Posted in Uncategorized | Tagged: , , , , , , , , , | Leave a Comment »

Voting for Change?

Posted by jonathanfryer on Tuesday, 9th February, 2010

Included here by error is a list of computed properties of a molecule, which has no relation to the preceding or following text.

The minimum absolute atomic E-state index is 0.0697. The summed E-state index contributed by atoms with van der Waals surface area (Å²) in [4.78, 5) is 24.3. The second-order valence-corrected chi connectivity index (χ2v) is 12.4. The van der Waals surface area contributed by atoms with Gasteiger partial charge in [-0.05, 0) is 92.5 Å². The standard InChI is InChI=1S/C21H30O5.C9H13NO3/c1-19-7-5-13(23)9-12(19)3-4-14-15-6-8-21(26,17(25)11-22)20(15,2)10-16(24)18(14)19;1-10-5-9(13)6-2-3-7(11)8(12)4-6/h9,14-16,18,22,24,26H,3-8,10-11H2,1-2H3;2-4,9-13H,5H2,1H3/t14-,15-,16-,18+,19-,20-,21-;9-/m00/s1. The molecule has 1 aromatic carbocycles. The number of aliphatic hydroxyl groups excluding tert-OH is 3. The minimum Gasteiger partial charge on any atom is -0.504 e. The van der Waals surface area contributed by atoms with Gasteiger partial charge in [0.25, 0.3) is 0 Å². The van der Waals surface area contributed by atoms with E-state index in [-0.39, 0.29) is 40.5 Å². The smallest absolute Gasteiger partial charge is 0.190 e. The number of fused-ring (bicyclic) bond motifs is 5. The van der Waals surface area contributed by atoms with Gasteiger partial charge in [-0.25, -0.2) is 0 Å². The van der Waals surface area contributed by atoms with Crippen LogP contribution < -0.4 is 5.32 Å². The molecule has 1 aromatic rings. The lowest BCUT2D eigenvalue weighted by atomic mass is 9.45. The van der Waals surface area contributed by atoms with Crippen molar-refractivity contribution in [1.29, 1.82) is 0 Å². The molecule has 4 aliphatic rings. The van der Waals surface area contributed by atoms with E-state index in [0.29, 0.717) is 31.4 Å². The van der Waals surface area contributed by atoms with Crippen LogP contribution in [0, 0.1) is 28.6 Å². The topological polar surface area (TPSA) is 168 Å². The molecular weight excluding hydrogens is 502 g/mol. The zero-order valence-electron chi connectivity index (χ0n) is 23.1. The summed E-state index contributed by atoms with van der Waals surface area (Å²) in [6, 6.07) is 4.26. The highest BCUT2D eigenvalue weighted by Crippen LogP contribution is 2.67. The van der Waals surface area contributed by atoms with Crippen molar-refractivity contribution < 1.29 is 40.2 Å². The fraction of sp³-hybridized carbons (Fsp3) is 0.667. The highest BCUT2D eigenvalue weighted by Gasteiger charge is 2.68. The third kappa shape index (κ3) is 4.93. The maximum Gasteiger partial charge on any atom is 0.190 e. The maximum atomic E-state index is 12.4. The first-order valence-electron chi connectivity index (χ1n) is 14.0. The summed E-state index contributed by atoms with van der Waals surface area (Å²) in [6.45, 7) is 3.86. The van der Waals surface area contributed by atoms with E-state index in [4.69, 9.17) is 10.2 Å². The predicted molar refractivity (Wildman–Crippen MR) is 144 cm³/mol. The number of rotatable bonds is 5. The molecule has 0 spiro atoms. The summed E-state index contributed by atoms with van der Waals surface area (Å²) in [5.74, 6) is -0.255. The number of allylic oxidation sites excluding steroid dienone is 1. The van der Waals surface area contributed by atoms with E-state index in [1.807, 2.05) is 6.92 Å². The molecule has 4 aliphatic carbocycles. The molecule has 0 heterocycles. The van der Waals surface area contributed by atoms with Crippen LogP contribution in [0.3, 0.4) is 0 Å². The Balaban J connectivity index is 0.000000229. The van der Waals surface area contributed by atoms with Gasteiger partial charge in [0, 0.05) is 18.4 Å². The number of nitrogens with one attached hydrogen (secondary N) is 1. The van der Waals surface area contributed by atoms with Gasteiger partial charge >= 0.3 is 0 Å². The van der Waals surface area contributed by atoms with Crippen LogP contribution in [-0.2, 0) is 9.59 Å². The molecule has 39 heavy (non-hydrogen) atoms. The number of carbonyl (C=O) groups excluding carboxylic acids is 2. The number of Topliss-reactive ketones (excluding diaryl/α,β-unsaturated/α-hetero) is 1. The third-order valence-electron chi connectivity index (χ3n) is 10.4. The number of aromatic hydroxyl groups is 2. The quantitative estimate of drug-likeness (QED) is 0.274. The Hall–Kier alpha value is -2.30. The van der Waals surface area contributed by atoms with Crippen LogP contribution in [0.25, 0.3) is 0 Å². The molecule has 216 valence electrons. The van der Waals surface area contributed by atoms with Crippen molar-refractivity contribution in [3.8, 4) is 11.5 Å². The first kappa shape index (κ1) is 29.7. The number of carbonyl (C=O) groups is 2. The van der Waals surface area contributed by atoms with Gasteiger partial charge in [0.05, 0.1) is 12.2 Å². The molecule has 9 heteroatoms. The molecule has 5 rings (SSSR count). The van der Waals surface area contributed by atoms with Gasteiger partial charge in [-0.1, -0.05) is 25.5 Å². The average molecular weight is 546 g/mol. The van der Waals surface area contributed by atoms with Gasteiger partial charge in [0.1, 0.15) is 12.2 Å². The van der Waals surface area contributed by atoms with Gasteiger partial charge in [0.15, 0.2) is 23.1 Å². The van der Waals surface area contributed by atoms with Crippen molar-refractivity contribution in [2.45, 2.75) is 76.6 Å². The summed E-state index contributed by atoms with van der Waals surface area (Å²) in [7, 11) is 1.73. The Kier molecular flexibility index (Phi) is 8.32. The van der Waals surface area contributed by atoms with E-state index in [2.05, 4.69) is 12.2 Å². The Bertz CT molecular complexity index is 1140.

The British House of Commons will be voting later today on whether to hold a referendum on changing the country’s first-past-the-post system of electing Westminster MPs with the Alternative Vote (AV), which would give voters a slightly greater say in choosing their representative as they could order the preferences — 1, 2 etc. For most supporters of proportional representation — which includes a majority of Liberal Democrats — AV falls far short of the ideal. The Single Transferable Vote (used in Nothern Ireland, amongst other places) gives a much fairer outcome. Moreover, the AV system being suggested falls short even of AV-Plus (which involves a top-up list to ensure a more proportional outcome) which was recommended by the late Roy Jenkins and his Commission way back in 1998. That Commission was largely a result of Labour’s 1997 Manifesto commitment to consider introducing PR, but of course fairer vtoes then disappeared off the government’s agenda and have only been resuscitated by Gordon Brown in the twilight of the Labour administration in the hope that this might somehow assuage public anger at the MPs’ expenses scandal. Some bloggers argue that AV would be even worse than first-past-the-post, but I hope the vote in the House today does approve a referendum, as this will then open up the whole issue of electoral reform. Those of us who want STV will then have an opportunity to make our case on a matter previously dismissed by the mainstream British media as ‘marginal’. Indeed, I’ll be taking part in a workshop at the Friends Meeting House in London next week aimed at taking the debate further.